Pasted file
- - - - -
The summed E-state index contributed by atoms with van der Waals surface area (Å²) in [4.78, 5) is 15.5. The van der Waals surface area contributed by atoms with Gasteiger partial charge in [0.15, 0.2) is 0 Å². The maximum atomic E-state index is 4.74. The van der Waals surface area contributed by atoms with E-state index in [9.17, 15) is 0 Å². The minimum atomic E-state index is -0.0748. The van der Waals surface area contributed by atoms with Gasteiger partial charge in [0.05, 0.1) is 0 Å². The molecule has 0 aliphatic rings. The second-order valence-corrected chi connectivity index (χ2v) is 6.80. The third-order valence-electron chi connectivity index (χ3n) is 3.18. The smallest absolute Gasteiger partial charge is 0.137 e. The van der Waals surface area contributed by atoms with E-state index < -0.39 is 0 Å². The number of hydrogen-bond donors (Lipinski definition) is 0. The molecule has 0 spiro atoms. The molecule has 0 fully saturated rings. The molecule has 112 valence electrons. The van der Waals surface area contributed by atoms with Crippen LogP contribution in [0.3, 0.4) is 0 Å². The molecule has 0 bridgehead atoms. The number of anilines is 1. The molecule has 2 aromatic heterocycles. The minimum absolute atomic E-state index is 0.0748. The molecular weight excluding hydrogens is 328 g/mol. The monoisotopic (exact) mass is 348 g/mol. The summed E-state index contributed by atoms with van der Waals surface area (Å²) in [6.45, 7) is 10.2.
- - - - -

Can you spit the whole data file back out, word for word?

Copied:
The summed E-state index contributed by atoms with van der Waals surface area (Å²) in [4.78, 5) is 15.5. The van der Waals surface area contributed by atoms with Gasteiger partial charge in [0.15, 0.2) is 0 Å². The maximum atomic E-state index is 4.74. The van der Waals surface area contributed by atoms with E-state index in [9.17, 15) is 0 Å². The minimum atomic E-state index is -0.0748. The van der Waals surface area contributed by atoms with Gasteiger partial charge in [0.05, 0.1) is 0 Å². The molecule has 0 aliphatic rings. The second-order valence-corrected chi connectivity index (χ2v) is 6.80. The third-order valence-electron chi connectivity index (χ3n) is 3.18. The smallest absolute Gasteiger partial charge is 0.137 e. The van der Waals surface area contributed by atoms with E-state index < -0.39 is 0 Å². The number of hydrogen-bond donors (Lipinski definition) is 0. The molecule has 0 spiro atoms. The molecule has 0 fully saturated rings. The molecule has 112 valence electrons. The van der Waals surface area contributed by atoms with Crippen LogP contribution in [0.3, 0.4) is 0 Å². The molecule has 0 bridgehead atoms. The number of anilines is 1. The molecule has 2 aromatic heterocycles. The minimum absolute atomic E-state index is 0.0748. The molecular weight excluding hydrogens is 328 g/mol. The monoisotopic (exact) mass is 348 g/mol. The summed E-state index contributed by atoms with van der Waals surface area (Å²) in [6.45, 7) is 10.2.